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Optimising Health and Learning Project

Optimising Health and Learning Project – an education and health partnership to improve identification of health issues likely to impact on the learning of refugee students.


The Optimising Health and Learning Project is a partnership project between public education and health services which aims to improve early identification of and intervention for health issues likely to impact on the learning of refugee and other vulnerable newly arrived students. The project provides early health assessments for newly arrived refugee and other vulnerable migrant students at Intensive English Centres (IECs) in two NSW high schools.


The Optimising Health and Learning Project has been trialled in two IECs in NSW – Beverly Hills IEC in south west Sydney and Evans IEC in western Sydney – and has conducted health assessments for over 200 newly arrived refugee and other vulnerable migrant students over this two year trial period. Partners in the project include: Sydney Children’s Hospitals Network; South Eastern Sydney and Western Sydney Local Health Districts; Beverley Hills and Evans IECs; South Eastern Sydney and WentWest Medicare Locals; Menai and Evans High Schools; NSW Refugee Health Service; South Eastern Area Laboratory Services; and SydWest Multicultural Services.


Many newly arrived refugee and migrant students have not had access to preventative health and early intervention services such as those offered in Australia prior to school entry. Prior to the project commencing, less than 20% of refugee students in Greater Western Sydney received health screenings on arrival.

Many of the health conditions experienced by students such as vision impairment, hearing lost, iron and vitamin deficiencies can easily be identified and treated through routine health screening and linkage with GPs. Yet, upon arrival in Australia, the biggest obstacles they face are language difficulties and a lack of knowledge about local health care services.

By improving access to school based health assessment, the project can reduce the disadvantage experienced by refugee and migrant students and improve their ability to integrate and succeed in mainstream schooling. IECs are ideally placed as supportive environments within the community to bring together a range of health services to newly arrived students, their parents and siblings. IECs have established relationships with students and parents which enables effective follow-up of identified health issues.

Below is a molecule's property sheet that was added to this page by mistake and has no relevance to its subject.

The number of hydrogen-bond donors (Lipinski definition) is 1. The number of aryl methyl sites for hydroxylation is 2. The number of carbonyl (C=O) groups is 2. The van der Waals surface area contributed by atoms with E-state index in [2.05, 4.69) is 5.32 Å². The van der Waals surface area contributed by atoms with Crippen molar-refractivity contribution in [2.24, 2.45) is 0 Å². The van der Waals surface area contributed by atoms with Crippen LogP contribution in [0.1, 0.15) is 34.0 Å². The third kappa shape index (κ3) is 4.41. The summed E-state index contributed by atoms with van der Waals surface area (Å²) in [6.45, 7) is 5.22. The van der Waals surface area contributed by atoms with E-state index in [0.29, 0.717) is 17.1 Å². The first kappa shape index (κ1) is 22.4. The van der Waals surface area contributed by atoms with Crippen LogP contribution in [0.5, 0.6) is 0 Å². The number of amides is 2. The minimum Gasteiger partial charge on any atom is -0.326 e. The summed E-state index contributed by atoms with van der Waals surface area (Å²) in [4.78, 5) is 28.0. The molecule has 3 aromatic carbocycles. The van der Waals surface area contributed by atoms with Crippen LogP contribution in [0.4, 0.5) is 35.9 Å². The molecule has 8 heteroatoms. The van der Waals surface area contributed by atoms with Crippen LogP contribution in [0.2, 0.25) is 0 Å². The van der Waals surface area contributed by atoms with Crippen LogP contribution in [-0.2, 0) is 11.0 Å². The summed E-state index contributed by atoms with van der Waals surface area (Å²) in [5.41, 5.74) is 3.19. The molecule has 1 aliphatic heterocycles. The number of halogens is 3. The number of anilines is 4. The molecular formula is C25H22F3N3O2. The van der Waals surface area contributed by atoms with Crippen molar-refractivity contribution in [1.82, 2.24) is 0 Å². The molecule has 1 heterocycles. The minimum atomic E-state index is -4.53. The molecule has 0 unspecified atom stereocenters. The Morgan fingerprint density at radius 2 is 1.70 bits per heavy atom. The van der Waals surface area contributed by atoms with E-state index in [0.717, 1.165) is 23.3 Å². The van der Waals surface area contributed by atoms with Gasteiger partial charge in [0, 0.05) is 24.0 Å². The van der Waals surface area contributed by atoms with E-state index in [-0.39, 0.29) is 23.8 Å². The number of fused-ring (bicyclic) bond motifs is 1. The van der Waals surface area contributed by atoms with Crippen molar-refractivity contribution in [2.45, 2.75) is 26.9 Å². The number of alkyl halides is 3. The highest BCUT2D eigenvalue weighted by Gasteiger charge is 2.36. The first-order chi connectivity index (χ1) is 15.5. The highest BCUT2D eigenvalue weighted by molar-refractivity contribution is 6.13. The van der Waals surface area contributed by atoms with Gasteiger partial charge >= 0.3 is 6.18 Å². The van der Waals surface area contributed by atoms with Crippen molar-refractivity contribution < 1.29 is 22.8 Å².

The Optimising Health and Learning Project trial has been funded through the National Australia Bank Schools First Seed Award and Local and State Impact Awards.

The project involves Registered Nurses conducting health screening in IECs, introducing students and their families to the Australian health care system, linking them with GPs who speak their language and providing supported follow-up for students with identified health issues. The health assessments are conducted by experienced Registered Nurses using qualified interpreters.

The main activities include: a nurse-led screening clinic for hearing, vision and general health; provision of information about health and health services to parents; linkage of students and their families with local GPs; on site blood collection service for refugee students; referral of students with identified health conditions to appropriate services; intensive follow up support for at risk students; provision of professional education, information and support to local GPs; hospital tours for students and families.


Over the two-year trial of the Optimising Health and Learning Project, 80% of refugee students required medical follow up for a range of health conditions, with most students having at least two conditions identified. All students requiring follow up have been linked with a local GP and/or specialist health service.

Students are more engaged, confident, energised and focused on their learning. There has been a significant increase in the strength and number of relationships among partner schools, health services and related services.


Students with complex health needs require multiple referrals to different service providers and they and their parents often require support and transport assistance to attend follow up appointments.

This project has demonstrated that this model can be successfully transferred to a second IEC in a different geographical area, with a different set of health, education and non-government partners. The strategic planning group for the project is currently seeking funding to further expand the pilot to eight IECs across metropolitan Sydney. This would enable the model to (1) reach over 1,200 newly arrived students and their families per year, (2) capture the majority of refugee high school students newly arrived to NSW and (3) evaluate the long term cost effectiveness of this approach.

Advice for others

  • Develop meaningful partnerships which allow for shared planning, decision making and problem solving.
  • Establish strong referral pathways and liaise with other service providers.
  • Prepare to be flexible in service delivery without compromising on a quality service based on evidence and strong human rights principles.

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